Public Service Activities:

Brownfields Project, Goleta-Santa Barbara

Steve Cullen and Lorne Everett collaborated with Santa Barbara County and consulting firms to submit a successful proposal to the EPA Brownfields Program. This program is aimed at funding the environmental characterization of land areas contaminated by hazardous waste releases in order to provide a basis for contaminated site remediation leading to the reclaiming of useful land.

Earthquake Outreach Activities

The 1996-97 year has been a successful year in disseminating our research on the earthquake hazards of Santa Barbara to students as well as local citizens. Our audiences have ranged from city geologists and county planning staff to the general public. Our objective is to disseminate research results to the scientific and consulting community as well as educate the general public on the focus of our research and state of knowledge on earthquakes in general and locally.

ICS earthquake hazard exhibits have been well-received in all forums. We have led well-attended field trips on the "Earthquake Hazards of the Santa Barbara Fold Belt" for undergraduates from the University of Arizona and new graduate students from UC Santa Barbara. We are currently revising our field trip guidebook to include additional field stops and expect to lead a two-day field trip in the Santa Barbara area during the Spring, 1998 GSA meeting.


Researcher Kim Olsen was interviewed by journalists from a TV station in Vienna, Austria, who were on a 3-week filming-and-interviewing tour in the US. The Discovery Channel used a 3-D simulation model from research done by Kim Olsen and Ralph Archuleta on a program about earthquakes. Ralph Archuleta was interviewed by KEYT news about local earthquakes and was also interviewed by the Santa Barbara News Press for his work on Earthquake Hazards in the Santa Barbara area. KEYT also interviewed Craig Nicholson about Tsunamis.

Local Community:

Professor Edward Keller and graduate student Larry Gurrola gave a presentation on local earthquakes to UCSB parents attending Parent's Day on campus in November. Larry Gurrola also participated in Kinko's "Earthquake Preparedness Day" at Kinko's corporate headquarters in Ventura.

Dr. Kim Olsen participated in "Microcomputers and Instructional Media Day" here at UCSB in the UCEN, demonstrating his computer simulations of earthquakes.

Researcher Craig Nicholson gave a talk to the International Boys and Girls Club and the Goleta Valley Optimist Club on earthquakes, earthquake hazard, and earthquake mitigation.

Ralph Archuleta was invited to give talks for a South Coast Geological Society meeting and the Ventura chapter of the Sigma Xi Engineering Society.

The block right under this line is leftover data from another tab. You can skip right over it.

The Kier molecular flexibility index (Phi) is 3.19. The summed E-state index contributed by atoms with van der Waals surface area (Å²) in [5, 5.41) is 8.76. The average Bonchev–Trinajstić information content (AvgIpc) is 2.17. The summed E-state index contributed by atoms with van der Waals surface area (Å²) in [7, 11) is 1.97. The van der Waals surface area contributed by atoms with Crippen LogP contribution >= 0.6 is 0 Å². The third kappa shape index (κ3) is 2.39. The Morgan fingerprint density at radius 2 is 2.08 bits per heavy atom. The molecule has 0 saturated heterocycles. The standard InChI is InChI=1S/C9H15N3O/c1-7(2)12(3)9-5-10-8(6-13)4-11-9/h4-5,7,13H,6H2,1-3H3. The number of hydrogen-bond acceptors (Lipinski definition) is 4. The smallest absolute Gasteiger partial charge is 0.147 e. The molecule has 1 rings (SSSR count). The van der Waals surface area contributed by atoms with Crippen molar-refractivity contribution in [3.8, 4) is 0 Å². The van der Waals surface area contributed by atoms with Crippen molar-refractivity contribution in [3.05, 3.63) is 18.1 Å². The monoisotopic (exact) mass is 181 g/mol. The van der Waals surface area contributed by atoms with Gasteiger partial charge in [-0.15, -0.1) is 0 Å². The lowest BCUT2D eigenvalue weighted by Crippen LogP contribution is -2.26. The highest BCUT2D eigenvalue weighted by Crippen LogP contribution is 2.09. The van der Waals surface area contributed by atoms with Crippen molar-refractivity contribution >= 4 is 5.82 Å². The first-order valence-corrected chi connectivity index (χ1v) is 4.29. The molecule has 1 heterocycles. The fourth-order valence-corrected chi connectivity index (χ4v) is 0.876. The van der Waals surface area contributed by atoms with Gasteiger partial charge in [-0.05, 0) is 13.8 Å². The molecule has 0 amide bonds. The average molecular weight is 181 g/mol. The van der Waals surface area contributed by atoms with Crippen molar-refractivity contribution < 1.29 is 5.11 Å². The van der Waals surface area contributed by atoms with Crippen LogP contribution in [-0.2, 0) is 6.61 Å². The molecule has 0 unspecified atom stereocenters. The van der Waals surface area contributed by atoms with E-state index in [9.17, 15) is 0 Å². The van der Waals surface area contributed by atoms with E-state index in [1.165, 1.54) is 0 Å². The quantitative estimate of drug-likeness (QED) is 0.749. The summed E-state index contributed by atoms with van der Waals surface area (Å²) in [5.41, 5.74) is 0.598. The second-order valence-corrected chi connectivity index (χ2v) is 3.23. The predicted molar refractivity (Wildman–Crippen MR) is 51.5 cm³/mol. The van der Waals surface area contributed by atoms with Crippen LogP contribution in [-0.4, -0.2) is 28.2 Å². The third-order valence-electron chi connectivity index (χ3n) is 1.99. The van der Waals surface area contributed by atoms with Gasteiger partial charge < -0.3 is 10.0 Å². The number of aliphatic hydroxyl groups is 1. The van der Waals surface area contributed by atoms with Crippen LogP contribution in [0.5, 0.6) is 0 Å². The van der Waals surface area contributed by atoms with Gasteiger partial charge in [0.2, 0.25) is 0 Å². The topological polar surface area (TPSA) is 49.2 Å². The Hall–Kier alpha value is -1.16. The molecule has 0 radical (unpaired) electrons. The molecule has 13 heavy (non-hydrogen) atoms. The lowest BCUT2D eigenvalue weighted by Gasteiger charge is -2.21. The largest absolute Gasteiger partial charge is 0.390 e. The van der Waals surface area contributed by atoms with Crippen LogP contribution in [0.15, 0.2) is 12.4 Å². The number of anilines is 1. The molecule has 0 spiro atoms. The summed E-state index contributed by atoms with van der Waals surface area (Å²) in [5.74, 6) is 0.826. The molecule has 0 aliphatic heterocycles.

ICS students Larry Gurrola, Aaron Martin, Elizabeth Cochran, Kirsten Zellmer, Fabian Bonilla, and David Valentine participated in Santa Barbara's Earth Day '97 by setting up seismic equipment in De La Guerra Plaza downtown Santa Barbara and giving presentations and demonstrations throughout the day.

Public School Presentations:

ICS researchers and students made numerous presentations at public schools on earthquake issues. Aaron Martin and David Oglesby gave a talk on earthquakes at Santa Barbara Christian School to Ms. Krista Beard's 5th and 6th grade class. Aaron Martin and Jamison Steidl gave an earthquake presentation to an Isla Vista elementary school 5th Grade class who visited the Institute for Crustal Studies. Geoff Ely did a presentation on plate tectonics and seismicity for Peggy Lubchenco's La Colina Jr. High class. Following that, Aaron gave a brief presentation on modern data acquisition systems and recorded "stomps" for each of the students.

ICS also donated surplus Mac SE computers to Peabody Elementary School.

Government presentations:

Jamie Steidl gave a presentation to the Community Awareness and Emergency Response organization for Ventura and Santa Barbara Counties. Both Jamie Steidl and Kim Olsen are part of a Los Angeles City Task Force Steering Committee providing estimates of ground motion from future damaging earthquakes which can be used by engineers in the retrofit design of vulnerable structures in the Los Angeles area.

Ralph Archuleta supplied the City of Los Angeles with earthquake simulation data to help develop a scenario for the city's annual earthquake exercise.

Ralph Archuleta organized a short course "Seismic Evaluation Using Site Specific Ground Motion" for the Federal Energy Regulatory Commission February 3-7, 1997. This course was attended by 30 professionals from six regional offices and their main headquarters in Washington DC. The material, centered on seismic evaluation of dams, was presented by Archuleta, Kim Olsen, Jamison Steidl, Alexei Tumarkin, David Oglesby, Fabian Bonilla, all of ICS, and Norm Abrahamson, a consulting engineering seismologist from Piedmont, Ca.

Archuleta also gave an invited talk to the Interagency Committee on Dam Safety Technical Seminar, Feb. 19-20, Emmitsburg, Maryland: Development of Ground Motion Parameters for Dam Safety Evaluation. The title of the talk was Deterministic Sources and Theoretical Ground Motions.

ICS World Wide Web earthquake pages

The Institute for Crustal Studies (ICS) home page contains general information of public interest concerning California earthquakes. Highlights include:

  • An up-to-the-minute southern California earthquake map, displays the last approximately 500 earthquakes detected by the Southern California Seismic Network maintained by CalTech's Seismological Laboratory. The map is maintained automatically via email updates that usually arrive within minutes of the earthquake.

  • The Understanding Earthquakes page contains an earthquake quiz, a rotating globe that shows earthquake locations, famous accounts of earthquakes, and other educational features intended to be of interest to the general public.